The transcription factor Etv5 controls TH17 cell development and allergic airway inflammation

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The differentiation of TH17 cells, which promote pulmonary inflammation, requires the cooperation of a network of transcription factors.


We sought to define the role of Etv5, an Ets-family transcription factor, in TH17 cell development and function.


TH17 development was examined in primary mouse T cells wherein Etv5 expression was altered by retroviral transduction, small interfering RNA targeting a specific gene, and mice with a conditional deletion of Etv5 in T cells. The direct function of Etv5 on theIl17locus was tested with chromatin immunoprecipitation and reporter assays. The house dust mite–induced allergic inflammation model was used to test the requirement for Etv5-dependent TH17 functionsin vivo.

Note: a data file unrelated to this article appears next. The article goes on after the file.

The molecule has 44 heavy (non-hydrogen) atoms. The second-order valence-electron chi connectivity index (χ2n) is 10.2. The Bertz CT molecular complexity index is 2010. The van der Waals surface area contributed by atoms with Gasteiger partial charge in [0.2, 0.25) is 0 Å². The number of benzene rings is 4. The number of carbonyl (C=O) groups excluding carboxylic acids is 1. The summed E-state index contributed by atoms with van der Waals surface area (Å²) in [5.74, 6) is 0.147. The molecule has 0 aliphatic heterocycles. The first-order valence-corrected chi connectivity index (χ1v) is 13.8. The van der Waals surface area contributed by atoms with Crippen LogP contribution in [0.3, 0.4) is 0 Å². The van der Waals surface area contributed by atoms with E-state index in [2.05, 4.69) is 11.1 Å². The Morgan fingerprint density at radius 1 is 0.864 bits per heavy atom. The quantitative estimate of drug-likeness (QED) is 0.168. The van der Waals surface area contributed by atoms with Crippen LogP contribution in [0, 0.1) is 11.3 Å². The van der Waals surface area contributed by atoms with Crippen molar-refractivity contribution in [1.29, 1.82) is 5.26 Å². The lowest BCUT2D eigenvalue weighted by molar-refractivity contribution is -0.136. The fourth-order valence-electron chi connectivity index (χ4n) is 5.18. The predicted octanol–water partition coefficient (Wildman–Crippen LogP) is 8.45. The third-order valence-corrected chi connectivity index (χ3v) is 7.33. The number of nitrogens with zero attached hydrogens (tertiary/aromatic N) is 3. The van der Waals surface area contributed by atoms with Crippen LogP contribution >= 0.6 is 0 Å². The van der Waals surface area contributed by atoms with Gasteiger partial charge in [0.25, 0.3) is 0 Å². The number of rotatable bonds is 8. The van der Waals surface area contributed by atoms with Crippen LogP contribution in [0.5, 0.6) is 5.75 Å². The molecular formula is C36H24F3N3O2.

We identify Etv5 as a signal transducer and activator of transcription 3–induced positive regulator of TH17 development. Etv5 controls TH17 differentiation by directly promotingIl17aandIl17fexpression. Etv5 recruits histone-modifying enzymes to theIl17a-Il17flocus, resulting in increased active histone marks and decreased repressive histone marks. In a model of allergic airway inflammation, mice withEtv5-deficient T cells have reduced airway inflammation and IL-17A/F production in the lung and bronchoalveolar lavage fluid compared with wild-type mice, without changes in TH2 cytokine production.


These data define signal transducer and activator of transcription 3–dependent feed-forward control of TH17 cytokine production and a novel role for Etv5 in promoting T cell–dependent airway inflammation.

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